Fancy hunting in groves like that for a proper fishing pole! Bamboo, which makes—I acknowledge it grudgingly—about as good a pole as birch, may be planted here and will thrive, but few people have so far had the wisdom to set out bamboo groves. Lacking the culture of fishing poles by thus setting out bamboo the “Cracker” may indeed cut something which will serve in the hardwood swamps along the river banks. Here the maple will give him a heavy, stubby pole, which is better than none, or he may cut one from the soft, white growth of swamp ash. This is better. But the swamp ash seems to have a poor memory for direction. It starts out growing nobly toward the zenith, but by the second or third year it gets a new slant, say southwest. Next year this is changed, to southeast, then northeast, then west, all this while pushing diligently upward from the root. The result is that by the time a swamp ash is big enough to cut for a fishing pole, it turns at so many angles that it takes a very capable man to tell which side of the river he is on when he fishes with it.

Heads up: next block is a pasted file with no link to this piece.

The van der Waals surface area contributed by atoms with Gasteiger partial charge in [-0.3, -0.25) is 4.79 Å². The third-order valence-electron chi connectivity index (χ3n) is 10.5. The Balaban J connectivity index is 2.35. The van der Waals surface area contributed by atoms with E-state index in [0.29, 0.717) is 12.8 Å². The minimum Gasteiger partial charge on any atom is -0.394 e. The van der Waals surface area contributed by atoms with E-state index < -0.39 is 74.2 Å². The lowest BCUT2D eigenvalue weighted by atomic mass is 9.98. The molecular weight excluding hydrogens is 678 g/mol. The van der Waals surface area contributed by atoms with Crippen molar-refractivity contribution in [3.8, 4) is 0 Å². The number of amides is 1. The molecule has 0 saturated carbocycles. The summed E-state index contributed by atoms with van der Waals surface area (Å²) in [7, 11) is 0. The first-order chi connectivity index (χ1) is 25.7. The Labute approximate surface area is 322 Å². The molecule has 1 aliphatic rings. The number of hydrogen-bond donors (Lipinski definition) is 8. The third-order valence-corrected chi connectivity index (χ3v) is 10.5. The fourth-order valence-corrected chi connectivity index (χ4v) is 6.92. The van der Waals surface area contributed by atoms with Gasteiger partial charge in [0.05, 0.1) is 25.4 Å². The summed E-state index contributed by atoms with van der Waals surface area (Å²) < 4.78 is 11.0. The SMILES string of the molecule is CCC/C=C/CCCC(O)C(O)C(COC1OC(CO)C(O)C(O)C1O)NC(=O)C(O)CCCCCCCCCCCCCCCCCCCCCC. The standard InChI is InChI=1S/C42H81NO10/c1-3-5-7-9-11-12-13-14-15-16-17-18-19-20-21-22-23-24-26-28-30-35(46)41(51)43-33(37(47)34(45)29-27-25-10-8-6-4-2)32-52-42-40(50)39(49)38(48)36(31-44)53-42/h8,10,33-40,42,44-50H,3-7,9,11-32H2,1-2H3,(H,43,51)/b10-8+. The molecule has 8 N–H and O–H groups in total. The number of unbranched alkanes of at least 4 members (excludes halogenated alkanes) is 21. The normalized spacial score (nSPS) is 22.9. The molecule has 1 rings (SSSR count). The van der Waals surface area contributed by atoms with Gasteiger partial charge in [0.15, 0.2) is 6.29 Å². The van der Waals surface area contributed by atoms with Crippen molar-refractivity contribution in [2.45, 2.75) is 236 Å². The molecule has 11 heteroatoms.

However, there is almost always someone in a Florida community who has a real bamboo pole, and as Florida people along the little rivers are the most kindly and generous of any I have ever met, it is not difficult to arrange the matter of the pole.
The man who can find an angleworm in all Florida is an abler man than I am. The angleworm lives in loam. In Florida the soil is made up of two ingredients, sharp sand and a peaty black substance which is decayed vegetable matter. Of just plain, honest loam there seems to be a sad lack. Hence the lack also of angleworms. Any such, trying to bore through the soil here, would be actually sandpapered out of existence. So the fisherman must turn to other sources for bait, and fortunately there is no lack.